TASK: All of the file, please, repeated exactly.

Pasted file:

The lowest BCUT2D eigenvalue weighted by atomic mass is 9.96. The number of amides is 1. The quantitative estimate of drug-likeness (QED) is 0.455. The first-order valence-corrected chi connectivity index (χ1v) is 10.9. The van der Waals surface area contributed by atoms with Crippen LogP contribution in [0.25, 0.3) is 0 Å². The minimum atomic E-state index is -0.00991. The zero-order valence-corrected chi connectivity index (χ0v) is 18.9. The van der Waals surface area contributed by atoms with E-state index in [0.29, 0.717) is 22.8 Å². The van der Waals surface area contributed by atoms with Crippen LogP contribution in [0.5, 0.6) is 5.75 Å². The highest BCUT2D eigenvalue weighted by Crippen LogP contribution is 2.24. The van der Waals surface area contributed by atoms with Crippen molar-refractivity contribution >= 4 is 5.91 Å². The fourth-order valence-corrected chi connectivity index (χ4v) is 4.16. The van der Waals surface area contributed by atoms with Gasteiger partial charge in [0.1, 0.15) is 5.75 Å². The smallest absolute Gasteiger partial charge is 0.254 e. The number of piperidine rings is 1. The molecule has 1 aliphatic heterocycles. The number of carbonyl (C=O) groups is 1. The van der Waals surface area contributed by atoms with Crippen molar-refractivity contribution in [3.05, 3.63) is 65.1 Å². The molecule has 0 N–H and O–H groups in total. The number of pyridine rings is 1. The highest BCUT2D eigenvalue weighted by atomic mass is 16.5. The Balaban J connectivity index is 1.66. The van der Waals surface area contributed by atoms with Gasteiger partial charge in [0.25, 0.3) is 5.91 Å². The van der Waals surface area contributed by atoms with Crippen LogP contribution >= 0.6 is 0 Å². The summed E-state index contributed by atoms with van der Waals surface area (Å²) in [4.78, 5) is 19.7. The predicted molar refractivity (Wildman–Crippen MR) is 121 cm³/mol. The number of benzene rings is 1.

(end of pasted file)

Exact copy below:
The lowest BCUT2D eigenvalue weighted by atomic mass is 9.96. The number of amides is 1. The quantitative estimate of drug-likeness (QED) is 0.455. The first-order valence-corrected chi connectivity index (χ1v) is 10.9. The van der Waals surface area contributed by atoms with Crippen LogP contribution in [0.25, 0.3) is 0 Å². The minimum atomic E-state index is -0.00991. The zero-order valence-corrected chi connectivity index (χ0v) is 18.9. The van der Waals surface area contributed by atoms with E-state index in [0.29, 0.717) is 22.8 Å². The van der Waals surface area contributed by atoms with Crippen LogP contribution in [0.5, 0.6) is 5.75 Å². The highest BCUT2D eigenvalue weighted by Crippen LogP contribution is 2.24. The van der Waals surface area contributed by atoms with Crippen molar-refractivity contribution >= 4 is 5.91 Å². The fourth-order valence-corrected chi connectivity index (χ4v) is 4.16. The van der Waals surface area contributed by atoms with Gasteiger partial charge in [0.1, 0.15) is 5.75 Å². The smallest absolute Gasteiger partial charge is 0.254 e. The number of piperidine rings is 1. The molecule has 1 aliphatic heterocycles. The number of carbonyl (C=O) groups is 1. The van der Waals surface area contributed by atoms with Crippen molar-refractivity contribution in [3.05, 3.63) is 65.1 Å². The molecule has 0 N–H and O–H groups in total. The number of pyridine rings is 1. The highest BCUT2D eigenvalue weighted by atomic mass is 16.5. The Balaban J connectivity index is 1.66. The van der Waals surface area contributed by atoms with Gasteiger partial charge in [0.25, 0.3) is 5.91 Å². The van der Waals surface area contributed by atoms with Crippen LogP contribution >= 0.6 is 0 Å². The summed E-state index contributed by atoms with van der Waals surface area (Å²) in [4.78, 5) is 19.7. The predicted molar refractivity (Wildman–Crippen MR) is 121 cm³/mol. The number of benzene rings is 1.